Xi Jinping’s programme to reform the Chinese military has been characterized as a high-risk venture by a strongman leader and as a radical break with the past. But this dominant narrative is flawed. Xi has avoided overt confrontations, and the management of the reforms so far is in line with historical precedents.
The announcement of China’s far-reaching military reform package on 1 January 2016 set off an avalanche of news reports and scholarly debate. Amid disagreements over the motivations behind the reform initiative and its possible consequences, a dominant narrative quickly took shape: the structural changes to the People’s Liberation Army (PLA) amount to a radical break with the past. By taking on vested interests in the military, Xi has engaged in his most dangerous venture yet, according to this line of explanation.
More than six months into the implementation of the reforms and with the 6th plenary session of the 18th Central Committee just around the corner, it is warranted to check these assumptions by placing Xi’s management of the reform package and his personal role in a comparative and historical perspective. At least for now, nothing suggests that Xi is breaking with precedent and using the military reforms primarily to expand his own power and authority.
Using Jiang Zemin as point of reference
The impression of a radical break with the past arises when Xi Jinping is compared with his immediate predecessor as Chairman of the Central Military Commission (CMC), Hu Jintao. Indeed, there is a stark contrast between the two: Hu’s hands-off approach delegating the day-to-day running of the PLA to his two CMC Vice-Chairmen differed enormously from Xi’s hands-on leadership style. During Hu’s time as chairman no major military reform took place.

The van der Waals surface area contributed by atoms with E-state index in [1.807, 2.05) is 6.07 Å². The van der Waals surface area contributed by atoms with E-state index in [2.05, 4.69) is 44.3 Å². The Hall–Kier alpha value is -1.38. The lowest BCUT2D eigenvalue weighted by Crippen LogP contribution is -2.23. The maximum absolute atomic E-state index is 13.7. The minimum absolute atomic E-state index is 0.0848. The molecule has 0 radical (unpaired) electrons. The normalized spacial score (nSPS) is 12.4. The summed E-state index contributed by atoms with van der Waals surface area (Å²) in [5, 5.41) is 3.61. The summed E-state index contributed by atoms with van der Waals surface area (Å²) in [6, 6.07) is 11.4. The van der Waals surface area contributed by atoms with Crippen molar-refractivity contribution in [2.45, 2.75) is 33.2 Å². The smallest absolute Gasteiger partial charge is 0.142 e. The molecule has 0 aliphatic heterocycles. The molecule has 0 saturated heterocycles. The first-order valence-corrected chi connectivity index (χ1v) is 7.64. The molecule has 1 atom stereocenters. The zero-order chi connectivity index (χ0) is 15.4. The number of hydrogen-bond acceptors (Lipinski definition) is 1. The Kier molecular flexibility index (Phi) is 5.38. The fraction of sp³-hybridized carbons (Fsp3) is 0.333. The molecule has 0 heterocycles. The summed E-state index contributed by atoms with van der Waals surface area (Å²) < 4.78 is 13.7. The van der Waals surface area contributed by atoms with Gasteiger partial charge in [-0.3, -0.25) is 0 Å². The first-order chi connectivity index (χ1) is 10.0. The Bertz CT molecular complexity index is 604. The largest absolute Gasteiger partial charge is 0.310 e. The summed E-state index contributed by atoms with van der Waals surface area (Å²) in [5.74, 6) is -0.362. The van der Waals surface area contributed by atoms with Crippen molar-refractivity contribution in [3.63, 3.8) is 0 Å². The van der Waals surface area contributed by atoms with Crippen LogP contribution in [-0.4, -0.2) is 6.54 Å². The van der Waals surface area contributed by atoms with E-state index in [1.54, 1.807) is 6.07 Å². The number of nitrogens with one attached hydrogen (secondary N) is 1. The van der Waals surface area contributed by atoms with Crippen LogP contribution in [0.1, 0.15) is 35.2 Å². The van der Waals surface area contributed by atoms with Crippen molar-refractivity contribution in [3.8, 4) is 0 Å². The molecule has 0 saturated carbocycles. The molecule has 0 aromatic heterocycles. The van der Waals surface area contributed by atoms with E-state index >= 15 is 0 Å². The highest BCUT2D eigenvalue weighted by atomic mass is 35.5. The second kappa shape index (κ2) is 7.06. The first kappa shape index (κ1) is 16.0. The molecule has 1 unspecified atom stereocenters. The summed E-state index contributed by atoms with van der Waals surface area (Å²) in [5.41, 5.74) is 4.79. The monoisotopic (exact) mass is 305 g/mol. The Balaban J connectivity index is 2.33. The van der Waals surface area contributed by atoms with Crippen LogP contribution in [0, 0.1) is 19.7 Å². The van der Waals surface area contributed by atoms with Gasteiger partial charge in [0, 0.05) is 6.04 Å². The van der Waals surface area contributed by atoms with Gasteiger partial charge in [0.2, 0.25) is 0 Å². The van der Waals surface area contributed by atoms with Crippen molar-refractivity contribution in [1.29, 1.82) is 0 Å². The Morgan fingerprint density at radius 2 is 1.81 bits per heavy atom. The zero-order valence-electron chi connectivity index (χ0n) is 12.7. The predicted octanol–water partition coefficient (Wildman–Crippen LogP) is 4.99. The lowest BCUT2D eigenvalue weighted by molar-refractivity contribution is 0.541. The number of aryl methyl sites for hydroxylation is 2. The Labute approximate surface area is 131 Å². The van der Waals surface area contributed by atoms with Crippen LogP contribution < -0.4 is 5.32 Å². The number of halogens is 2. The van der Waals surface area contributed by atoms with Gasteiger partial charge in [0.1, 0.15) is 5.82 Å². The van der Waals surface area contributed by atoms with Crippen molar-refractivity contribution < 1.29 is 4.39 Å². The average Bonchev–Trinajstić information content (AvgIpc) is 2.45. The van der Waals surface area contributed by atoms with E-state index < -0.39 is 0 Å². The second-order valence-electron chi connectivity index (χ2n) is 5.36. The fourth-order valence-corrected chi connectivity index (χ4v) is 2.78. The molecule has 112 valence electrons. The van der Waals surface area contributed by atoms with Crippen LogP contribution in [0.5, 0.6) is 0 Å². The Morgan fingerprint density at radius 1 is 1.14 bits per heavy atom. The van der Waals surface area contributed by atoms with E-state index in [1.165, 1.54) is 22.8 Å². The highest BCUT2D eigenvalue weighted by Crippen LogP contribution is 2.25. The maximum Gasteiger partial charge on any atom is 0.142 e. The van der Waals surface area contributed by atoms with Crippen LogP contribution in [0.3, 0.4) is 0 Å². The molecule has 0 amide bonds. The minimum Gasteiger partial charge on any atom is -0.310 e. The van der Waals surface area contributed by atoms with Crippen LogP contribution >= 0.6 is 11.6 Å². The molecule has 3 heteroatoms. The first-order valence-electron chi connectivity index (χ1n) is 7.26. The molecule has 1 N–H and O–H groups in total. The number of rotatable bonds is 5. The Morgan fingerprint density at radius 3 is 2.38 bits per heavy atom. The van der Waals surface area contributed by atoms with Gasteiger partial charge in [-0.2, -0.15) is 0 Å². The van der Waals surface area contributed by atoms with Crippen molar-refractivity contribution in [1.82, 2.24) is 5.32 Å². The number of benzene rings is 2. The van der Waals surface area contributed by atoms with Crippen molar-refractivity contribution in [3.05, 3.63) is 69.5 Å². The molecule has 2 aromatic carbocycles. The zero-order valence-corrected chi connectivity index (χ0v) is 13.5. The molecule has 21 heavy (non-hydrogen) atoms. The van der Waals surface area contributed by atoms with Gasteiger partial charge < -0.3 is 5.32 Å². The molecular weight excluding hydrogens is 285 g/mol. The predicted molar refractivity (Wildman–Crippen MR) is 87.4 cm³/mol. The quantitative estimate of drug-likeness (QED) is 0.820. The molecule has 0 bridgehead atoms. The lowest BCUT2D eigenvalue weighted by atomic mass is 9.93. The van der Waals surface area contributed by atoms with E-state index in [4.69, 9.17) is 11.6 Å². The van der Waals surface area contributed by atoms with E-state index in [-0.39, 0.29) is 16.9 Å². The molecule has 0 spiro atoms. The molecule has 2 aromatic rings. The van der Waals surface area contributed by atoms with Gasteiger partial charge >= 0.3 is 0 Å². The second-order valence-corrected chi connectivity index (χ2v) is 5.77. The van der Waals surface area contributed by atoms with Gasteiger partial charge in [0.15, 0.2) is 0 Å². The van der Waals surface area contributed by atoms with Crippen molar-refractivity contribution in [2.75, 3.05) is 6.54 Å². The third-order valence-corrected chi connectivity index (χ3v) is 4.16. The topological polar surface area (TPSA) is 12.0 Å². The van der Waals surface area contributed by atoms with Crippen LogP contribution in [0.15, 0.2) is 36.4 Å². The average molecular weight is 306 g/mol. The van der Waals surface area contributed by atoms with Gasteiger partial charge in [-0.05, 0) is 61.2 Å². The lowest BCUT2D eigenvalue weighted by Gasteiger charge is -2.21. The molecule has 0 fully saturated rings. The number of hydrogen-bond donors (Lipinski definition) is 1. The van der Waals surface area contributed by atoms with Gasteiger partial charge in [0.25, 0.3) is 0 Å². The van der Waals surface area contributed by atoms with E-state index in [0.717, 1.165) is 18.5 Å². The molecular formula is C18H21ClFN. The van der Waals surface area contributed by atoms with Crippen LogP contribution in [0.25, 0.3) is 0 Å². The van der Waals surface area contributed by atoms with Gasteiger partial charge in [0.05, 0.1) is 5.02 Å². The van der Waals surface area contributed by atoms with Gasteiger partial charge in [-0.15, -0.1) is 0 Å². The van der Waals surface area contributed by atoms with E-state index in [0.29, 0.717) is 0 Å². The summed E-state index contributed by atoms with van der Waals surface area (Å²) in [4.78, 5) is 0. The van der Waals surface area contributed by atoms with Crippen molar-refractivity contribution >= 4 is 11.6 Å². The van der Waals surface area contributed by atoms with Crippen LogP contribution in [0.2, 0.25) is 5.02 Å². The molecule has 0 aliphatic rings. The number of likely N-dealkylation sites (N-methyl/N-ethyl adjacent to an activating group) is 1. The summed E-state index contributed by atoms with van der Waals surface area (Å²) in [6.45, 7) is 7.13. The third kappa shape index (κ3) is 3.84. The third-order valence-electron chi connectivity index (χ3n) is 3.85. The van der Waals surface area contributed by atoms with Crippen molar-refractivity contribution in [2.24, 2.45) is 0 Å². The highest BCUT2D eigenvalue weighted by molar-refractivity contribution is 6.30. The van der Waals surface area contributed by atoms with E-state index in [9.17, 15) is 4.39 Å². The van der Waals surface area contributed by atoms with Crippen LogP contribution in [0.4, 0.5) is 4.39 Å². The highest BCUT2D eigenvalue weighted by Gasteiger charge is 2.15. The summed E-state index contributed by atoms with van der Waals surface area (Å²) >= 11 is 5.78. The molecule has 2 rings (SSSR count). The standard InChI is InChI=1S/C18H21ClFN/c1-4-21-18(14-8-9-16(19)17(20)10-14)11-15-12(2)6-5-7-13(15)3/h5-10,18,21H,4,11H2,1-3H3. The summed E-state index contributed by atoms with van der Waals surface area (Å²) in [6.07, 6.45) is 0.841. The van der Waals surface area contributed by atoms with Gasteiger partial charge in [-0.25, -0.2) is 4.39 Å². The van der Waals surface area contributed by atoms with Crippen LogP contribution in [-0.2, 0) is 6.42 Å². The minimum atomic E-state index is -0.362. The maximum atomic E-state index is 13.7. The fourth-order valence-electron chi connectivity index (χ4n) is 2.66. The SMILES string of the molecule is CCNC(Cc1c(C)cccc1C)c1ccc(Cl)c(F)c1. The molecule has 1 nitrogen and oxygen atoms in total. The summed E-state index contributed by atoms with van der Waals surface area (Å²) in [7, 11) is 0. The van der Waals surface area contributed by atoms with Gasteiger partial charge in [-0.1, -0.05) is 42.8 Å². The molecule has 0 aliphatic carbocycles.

However, we get a different result if we compare Xi Jinping to Jiang Zemin as CMC Chairman. After Deng Xiaoping’s death in 1997, Jiang put his own trusted lieutenants in the position of CMC Vice Chairmen. In 1997 and 2003 he presided over two rounds of ambitious military restructuring, both of which were risky ventures. The size of the PLA was reduced by 700,000 personnel, among them many senior officer and one-star general billets. Jiang’s opposition to granting the PLA a seat on the Politburo Standing Committee after 1997 and his 1998 order to the PLA to abandon its business operations, were also seen as assertive steps to impose his will on the armed forces.
Getting the titles right: Xi is not on par with revolutionary military leaders
When Xi Jinping was decorated with the new title of “Commander-in-Chief” on the occasion of his visit to the newly established CMC Joint Battle Command Centre on 20 April 2016, media reports speculated that he was now on par with revolutionary general Zhu De who had held this title until 1954. However, this April 2016 visit seems to be the only occasion when Xi was referred to as “Commander-in-Chief” (of the CMC Joint Battle Command Centre) ( 军委联 指总指挥) at all. Ever since, the Chinese press has almost exclusively referred to him by his three standard titles (CCP general secretary, state president, CMC chairman).
Even more importantly, Zhu De’s rank as “Commander-in-Chief” (Chinese translation: 总司令) is never used for Xi, countering the assumption that he claims to be a peer of Chinese military veterans. Outside observers should be careful in equating new titles for Xi with an actual increase in his power or authority. Depicting him in camouflage uniform visiting combat troops or military installations is also part of a new strategy by the Chinese media system of “branding Xi”, i.e. of presenting Xi as an experienced military leader and “hands-on commander” taking care of the PLA’s rank and file.